Trying to address this need of training, many organizations from Mexico and the United States have developed sustained efforts to help attorneys, judges, defenders, prosecutors, law students and professors to improve their oral advocacy skills. Justice in Mexico has been working to provide the such skills through the ongoing OASIS project, faculty, students, and staff from the National Autonomous University of Mexico (Universidad Nacional Autónoma de México, UNAM) had the opportunity to participate in skill-building workshops over the past several months to learn the ins and outs of the new judicial system. This summer the second phase of OASIS will take participants from UNAM to Washington, D.C, Boston and San Diego to participate in advanced seminars regarding the oral, adversarial justice system, and to learn and compare the U.S. Legal System.

 

Sources:

“Recuperar confianza social, núcleo vital de reforma penal: Pérez Daza.” Terra. Jun. 10, 2015. http://noticias.terra.com/mundo/recuperar-confianza-social-nucleo-vital-de-reforma-penal-perez-daza,46f98ce310af9ab4a059e5f5f7bd078cegcpRCRD.html

“Oaxaca entre los primeros estados del ranking en implementación de Reforma Penal: CIDAC.” El Oriente. Jun. 8, 2015. http://www.eloriente.net/home/2015/06/08/oaxaca-entre-los-primeros-estados-del-ranking-en-implementacion-de-reforma-penal-cidac/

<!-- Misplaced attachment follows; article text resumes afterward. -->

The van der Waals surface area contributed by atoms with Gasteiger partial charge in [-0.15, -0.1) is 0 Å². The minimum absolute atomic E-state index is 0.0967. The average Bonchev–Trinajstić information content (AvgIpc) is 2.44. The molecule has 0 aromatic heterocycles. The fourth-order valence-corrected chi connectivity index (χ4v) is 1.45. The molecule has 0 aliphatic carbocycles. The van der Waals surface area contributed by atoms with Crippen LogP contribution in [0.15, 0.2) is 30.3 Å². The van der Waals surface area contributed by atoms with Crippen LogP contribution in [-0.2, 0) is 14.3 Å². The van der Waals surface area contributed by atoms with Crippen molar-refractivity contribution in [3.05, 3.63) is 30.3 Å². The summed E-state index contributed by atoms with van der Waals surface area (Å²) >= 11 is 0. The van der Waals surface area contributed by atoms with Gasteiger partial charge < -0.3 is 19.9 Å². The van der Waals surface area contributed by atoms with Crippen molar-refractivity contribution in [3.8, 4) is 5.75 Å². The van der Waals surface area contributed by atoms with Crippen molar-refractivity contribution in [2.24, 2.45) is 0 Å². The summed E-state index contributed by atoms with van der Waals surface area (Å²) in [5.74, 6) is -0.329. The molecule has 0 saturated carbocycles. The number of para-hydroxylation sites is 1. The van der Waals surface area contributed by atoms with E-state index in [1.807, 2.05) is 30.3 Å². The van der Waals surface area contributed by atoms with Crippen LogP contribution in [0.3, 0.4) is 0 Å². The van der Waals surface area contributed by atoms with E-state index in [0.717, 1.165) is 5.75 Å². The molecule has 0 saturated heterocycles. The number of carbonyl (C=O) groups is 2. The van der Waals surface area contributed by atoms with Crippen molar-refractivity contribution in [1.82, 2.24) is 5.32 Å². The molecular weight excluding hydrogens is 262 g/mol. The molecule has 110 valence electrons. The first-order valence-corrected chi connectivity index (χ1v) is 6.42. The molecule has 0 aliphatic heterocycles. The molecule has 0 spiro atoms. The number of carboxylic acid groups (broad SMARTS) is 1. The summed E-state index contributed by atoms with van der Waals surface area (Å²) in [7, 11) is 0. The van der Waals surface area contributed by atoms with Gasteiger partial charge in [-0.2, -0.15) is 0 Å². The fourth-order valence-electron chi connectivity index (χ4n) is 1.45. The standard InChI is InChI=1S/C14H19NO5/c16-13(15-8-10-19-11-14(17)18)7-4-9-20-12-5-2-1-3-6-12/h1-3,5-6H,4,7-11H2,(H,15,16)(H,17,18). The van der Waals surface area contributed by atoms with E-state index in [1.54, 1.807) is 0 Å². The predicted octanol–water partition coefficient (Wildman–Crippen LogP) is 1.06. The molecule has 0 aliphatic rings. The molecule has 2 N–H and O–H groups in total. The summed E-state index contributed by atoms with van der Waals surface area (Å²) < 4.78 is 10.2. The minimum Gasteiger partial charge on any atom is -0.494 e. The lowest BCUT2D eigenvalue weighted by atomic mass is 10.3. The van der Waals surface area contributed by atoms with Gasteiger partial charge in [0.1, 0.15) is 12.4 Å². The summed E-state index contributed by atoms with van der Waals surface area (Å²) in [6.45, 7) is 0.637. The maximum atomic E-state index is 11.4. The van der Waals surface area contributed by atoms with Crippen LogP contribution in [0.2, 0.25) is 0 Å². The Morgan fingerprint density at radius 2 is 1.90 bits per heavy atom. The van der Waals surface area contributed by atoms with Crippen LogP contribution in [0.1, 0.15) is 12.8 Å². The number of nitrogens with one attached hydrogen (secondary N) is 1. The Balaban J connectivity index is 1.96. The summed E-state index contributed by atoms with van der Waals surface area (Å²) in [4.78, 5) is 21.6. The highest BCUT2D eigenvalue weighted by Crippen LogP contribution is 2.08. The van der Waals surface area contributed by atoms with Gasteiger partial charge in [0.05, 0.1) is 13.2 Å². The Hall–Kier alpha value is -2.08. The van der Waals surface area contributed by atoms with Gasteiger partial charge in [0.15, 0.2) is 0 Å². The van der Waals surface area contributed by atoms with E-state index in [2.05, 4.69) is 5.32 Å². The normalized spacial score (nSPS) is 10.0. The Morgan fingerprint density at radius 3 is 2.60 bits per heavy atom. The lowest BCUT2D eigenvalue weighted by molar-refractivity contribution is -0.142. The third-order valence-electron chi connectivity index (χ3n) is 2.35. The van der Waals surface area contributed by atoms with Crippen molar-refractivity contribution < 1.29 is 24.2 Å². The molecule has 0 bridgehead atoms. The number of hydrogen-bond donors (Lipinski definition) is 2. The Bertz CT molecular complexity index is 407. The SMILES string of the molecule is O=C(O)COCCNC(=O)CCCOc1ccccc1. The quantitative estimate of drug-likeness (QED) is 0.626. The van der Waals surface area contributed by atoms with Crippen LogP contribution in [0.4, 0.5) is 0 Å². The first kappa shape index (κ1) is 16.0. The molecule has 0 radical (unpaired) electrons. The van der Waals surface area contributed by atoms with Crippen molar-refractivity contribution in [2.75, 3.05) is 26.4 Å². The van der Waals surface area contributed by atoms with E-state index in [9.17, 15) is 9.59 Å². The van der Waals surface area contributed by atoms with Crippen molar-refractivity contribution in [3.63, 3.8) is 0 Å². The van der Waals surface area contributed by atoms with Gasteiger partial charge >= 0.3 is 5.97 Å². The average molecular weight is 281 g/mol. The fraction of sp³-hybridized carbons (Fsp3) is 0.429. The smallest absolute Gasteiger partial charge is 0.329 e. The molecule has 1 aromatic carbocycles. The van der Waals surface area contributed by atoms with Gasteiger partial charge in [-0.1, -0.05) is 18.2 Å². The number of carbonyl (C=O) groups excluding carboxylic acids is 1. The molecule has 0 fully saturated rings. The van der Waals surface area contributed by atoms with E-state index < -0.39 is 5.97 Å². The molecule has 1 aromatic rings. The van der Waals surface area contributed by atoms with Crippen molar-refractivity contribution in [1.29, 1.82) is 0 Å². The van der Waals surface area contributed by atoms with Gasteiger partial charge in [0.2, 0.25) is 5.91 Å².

SETEC. Jun., 2015. http://setec.gob.mx/

“Nueva metodología para clasificación y estratificación de entidades federativas.” SETEC. Jun., 2015. http://setec.gob.mx/es/SETEC/Nueva_Metodologia_para_Clasificacion_y_Estratificacion_de_Entidades_Federativas

“Reporte de hallazgos 2014 sobre los avances de la implementación y operación de la reforma penal en México.” Proyecto Justicia, 2015. http://proyectojusticia.org/images/Articulos/ReportedeHallazgos2014.pdf

Drug Violence in Mexico (2015 Special Report)

2015 Drug Violence in Mexico-Portada

On Wednesday, April 28, 2015, Justice in Mexico, a research and public policy program based at the University of San Diego, released its 2015 report entitled “Drug Violence in Mexico (2015 Special Report)”.

Drug Violence in Mexico (2015 Special Report)

Thanks to the generous funding of the John D. and Catherine T. MacArthur Foundation, this is the project’s sixth annual study on organized crime and violence in Mexico. As in previous years, this report compiles the latest available data and analysis to evaluate trends related to drug trafficking and organized crime in Mexico.

This year’s report builds on past findings and seeks to provide new insights into Mexico’s recent security situation. The authors draw on the latest available data from multiple sources, with a primary emphasis on the first two years in office for Mexican President Enrique Peña Nieto (2012-2018). In contrast to his predecessor, Felipe Calderón (2006-2012), President Peña Nieto appeared to deliberately downplay Mexico’s security problems, while at the same time moving aggressively to take out some of the country’s top drug traffickers, including Joaquin “El Chapo” Guzman and top leaders of the Zetas, Gulf Cartel, Knights Templar Organization, and other organized crime groups.